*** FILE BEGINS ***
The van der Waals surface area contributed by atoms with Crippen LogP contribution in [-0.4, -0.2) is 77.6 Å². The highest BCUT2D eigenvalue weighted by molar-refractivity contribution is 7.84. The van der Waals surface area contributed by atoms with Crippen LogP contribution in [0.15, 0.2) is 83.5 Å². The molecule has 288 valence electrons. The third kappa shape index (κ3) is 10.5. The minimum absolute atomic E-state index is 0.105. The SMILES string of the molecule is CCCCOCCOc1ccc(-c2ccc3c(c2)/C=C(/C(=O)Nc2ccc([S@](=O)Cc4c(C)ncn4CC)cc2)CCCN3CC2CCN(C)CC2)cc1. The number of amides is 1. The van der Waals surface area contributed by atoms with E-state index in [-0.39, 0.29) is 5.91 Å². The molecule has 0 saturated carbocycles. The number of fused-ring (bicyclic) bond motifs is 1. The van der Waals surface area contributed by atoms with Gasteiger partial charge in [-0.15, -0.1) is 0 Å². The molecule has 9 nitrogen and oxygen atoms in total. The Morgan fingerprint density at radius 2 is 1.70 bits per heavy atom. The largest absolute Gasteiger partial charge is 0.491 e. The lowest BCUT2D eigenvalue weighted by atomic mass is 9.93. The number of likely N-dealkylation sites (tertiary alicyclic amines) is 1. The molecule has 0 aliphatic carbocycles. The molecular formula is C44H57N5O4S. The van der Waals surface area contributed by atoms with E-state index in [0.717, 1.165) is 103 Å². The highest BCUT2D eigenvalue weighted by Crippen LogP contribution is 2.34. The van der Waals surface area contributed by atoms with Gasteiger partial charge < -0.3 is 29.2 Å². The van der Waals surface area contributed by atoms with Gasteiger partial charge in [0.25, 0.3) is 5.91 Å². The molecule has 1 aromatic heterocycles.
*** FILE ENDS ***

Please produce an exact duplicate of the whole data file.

The van der Waals surface area contributed by atoms with Crippen LogP contribution in [-0.4, -0.2) is 77.6 Å². The highest BCUT2D eigenvalue weighted by molar-refractivity contribution is 7.84. The van der Waals surface area contributed by atoms with Crippen LogP contribution in [0.15, 0.2) is 83.5 Å². The molecule has 288 valence electrons. The third kappa shape index (κ3) is 10.5. The minimum absolute atomic E-state index is 0.105. The SMILES string of the molecule is CCCCOCCOc1ccc(-c2ccc3c(c2)/C=C(/C(=O)Nc2ccc([S@](=O)Cc4c(C)ncn4CC)cc2)CCCN3CC2CCN(C)CC2)cc1. The number of amides is 1. The van der Waals surface area contributed by atoms with E-state index in [-0.39, 0.29) is 5.91 Å². The molecule has 0 saturated carbocycles. The number of fused-ring (bicyclic) bond motifs is 1. The van der Waals surface area contributed by atoms with Gasteiger partial charge in [-0.15, -0.1) is 0 Å². The molecule has 9 nitrogen and oxygen atoms in total. The Morgan fingerprint density at radius 2 is 1.70 bits per heavy atom. The largest absolute Gasteiger partial charge is 0.491 e. The lowest BCUT2D eigenvalue weighted by atomic mass is 9.93. The number of likely N-dealkylation sites (tertiary alicyclic amines) is 1. The molecule has 0 aliphatic carbocycles. The molecular formula is C44H57N5O4S. The van der Waals surface area contributed by atoms with E-state index in [0.717, 1.165) is 103 Å². The highest BCUT2D eigenvalue weighted by Crippen LogP contribution is 2.34. The van der Waals surface area contributed by atoms with Gasteiger partial charge < -0.3 is 29.2 Å². The van der Waals surface area contributed by atoms with Gasteiger partial charge in [0.25, 0.3) is 5.91 Å². The molecule has 1 aromatic heterocycles.